Q) Something like, ahem, EA and Capcom?
KI: [Ha ha] not to take any names, but pretty much that chunk is what I mean.
Q) Moving on to something closer to your heart. What’s it like? Might No.9 is only the second game that’s truly yours. In your own words, tell us about the experience and Mighty No. 9.
KI: Mighty No. 9 is going to be a fun and interesting experience for me for several reasons. First of all, the fact that I’m able to use kickstarter to communicate directly with the fans and get financial support and even motivation directly from the fans, is something that I found very enjoyable. This is the first major game for Comcept. Budget-wise, I’m used to working with games that have budgets in the region of $20 million and while $4 million is a lot for an independent company, it’s still much smaller than what I’ve been used to in the past. I don’t want to be a game creator that needs a large budget to make an interesting game. I see this as another good challenge for myself.
Q) What do you think made Mega Man such a cultural icon? Do you believe that you’ll be able to replicate that appeal with Mighty No. 9?
KI: First of all, I had no idea when I first started that Mega Man would be a game so loved by the world and I’m so amazed at the idea. Gamers don’t just play one or two games, they play thousands of games over their gaming career, but the number that they really remember can be counted on your fingertips, the ones that really stick with them. The idea that Mega Man is one of them, to me, is amazing. If it had just stopped at the first title, it would have been something else, but there’s been so many Mega Man games and in each console era, every generation, there have been people who’ve loved Mega Man. The number of people who’ve loved Mega Man, in whatever form Mega Man’s in, is amazing. The sheer population.
Q) When I think of Mighty No. 9, I want to make the same kind of game, a game that can, in this current era, be as memorable, as these games were in the past. What’s the inspiration behind the name?
KI: With “Mighty” there were a lot of cool cartoons, such as Mighty Mouse. When I was growing up, “mighty” was such a strong, powerful image; but it’s an old image, and as time went on. The coolness of “mighty” is in the retro nature of it. When I was thinking about the type of game I wanted to make, a sort of modern game with retro roots, the word “mighty” immediately sprang to mind. It does mean powerful right? I guess the “power of retroness” is what I wanted to put into the game.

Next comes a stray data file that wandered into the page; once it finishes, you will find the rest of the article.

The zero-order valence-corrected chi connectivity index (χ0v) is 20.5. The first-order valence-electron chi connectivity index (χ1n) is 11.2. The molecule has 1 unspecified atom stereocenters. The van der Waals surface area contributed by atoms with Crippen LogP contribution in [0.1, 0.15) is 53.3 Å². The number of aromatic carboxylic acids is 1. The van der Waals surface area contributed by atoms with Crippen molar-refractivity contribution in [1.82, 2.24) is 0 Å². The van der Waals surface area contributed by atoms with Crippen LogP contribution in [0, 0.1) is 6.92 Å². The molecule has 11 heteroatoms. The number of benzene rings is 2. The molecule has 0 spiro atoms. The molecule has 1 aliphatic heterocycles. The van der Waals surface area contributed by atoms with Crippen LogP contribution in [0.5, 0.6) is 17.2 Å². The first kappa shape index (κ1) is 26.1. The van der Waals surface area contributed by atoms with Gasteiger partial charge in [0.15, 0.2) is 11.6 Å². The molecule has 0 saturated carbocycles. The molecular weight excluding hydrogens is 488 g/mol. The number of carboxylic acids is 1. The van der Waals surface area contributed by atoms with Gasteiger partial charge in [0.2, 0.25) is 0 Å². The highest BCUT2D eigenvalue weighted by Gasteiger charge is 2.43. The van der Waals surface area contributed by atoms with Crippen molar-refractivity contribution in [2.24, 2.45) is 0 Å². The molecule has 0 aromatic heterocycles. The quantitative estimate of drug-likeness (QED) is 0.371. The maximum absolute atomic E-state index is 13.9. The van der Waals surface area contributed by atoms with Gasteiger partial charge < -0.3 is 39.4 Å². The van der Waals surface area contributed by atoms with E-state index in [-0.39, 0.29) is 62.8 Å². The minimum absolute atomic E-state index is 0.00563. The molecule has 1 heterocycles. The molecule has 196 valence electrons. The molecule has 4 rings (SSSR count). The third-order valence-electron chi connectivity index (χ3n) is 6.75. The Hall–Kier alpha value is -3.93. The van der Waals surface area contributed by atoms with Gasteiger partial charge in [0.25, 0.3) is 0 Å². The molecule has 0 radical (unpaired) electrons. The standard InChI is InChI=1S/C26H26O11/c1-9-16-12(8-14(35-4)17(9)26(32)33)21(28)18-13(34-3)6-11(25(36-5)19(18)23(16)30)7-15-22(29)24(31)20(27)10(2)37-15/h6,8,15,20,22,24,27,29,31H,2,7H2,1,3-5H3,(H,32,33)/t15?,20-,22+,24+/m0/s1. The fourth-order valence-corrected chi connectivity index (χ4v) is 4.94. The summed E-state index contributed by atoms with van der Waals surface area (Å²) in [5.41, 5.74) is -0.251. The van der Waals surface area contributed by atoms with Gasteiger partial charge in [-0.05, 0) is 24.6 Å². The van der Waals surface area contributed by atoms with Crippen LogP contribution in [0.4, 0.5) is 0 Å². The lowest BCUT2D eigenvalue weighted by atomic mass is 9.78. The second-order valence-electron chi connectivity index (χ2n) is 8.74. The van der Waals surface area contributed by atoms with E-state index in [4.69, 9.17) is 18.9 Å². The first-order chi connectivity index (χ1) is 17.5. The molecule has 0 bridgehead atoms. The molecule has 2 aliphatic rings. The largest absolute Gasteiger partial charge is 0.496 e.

Q) Thank you so much for your time and also for the great games that you’ve been creating for the gaming community. We eagerly await the release of Mighty No.9. One last thing though, do you have any message for young developers, the people just starting out in the games’ industry?
KI: I think that one of the biggest differences between the modern games’ industry and the game industry of yore is the passion. Back when I started out, the games’ industry didn’t have the cool veneer that it has today. The pay was bad, you didn’t have any benefits, the long hours. Basically, your blood, sweat and tears went into your game. The purpose of doing that was to make something that you wanted to put out there in the world and there weren’t all that many companies doing that.
Now however, you’ve got this cool image, high salaries, great benefits, you can work in a video game company and drive a Ferrari. This is possible now, that kind of thing that can happen. As a result, I feel that the passion that people once had, the drive, it’s lower. People are joining the industry for different reasons now. The indie scene is growing, I’m definitely a fan of that. But I want people to focus on that passion that drove them to game development. To remember to let that passion be the reason they’re in the industry, to fulfil your dreams. If you do that, go for that passion, you can be Japanese, Indian or from wherever, as long as you have that passion and that is what’s driving you forward, then you can do great things.
Editor’s note: Mr.Inafune doesn’t speak English and his answers have been translated from Japanese and some answers have been edited for clarity. As such, these are not his exact words but convey, as accurately as possible, the gist of what he wanted to say.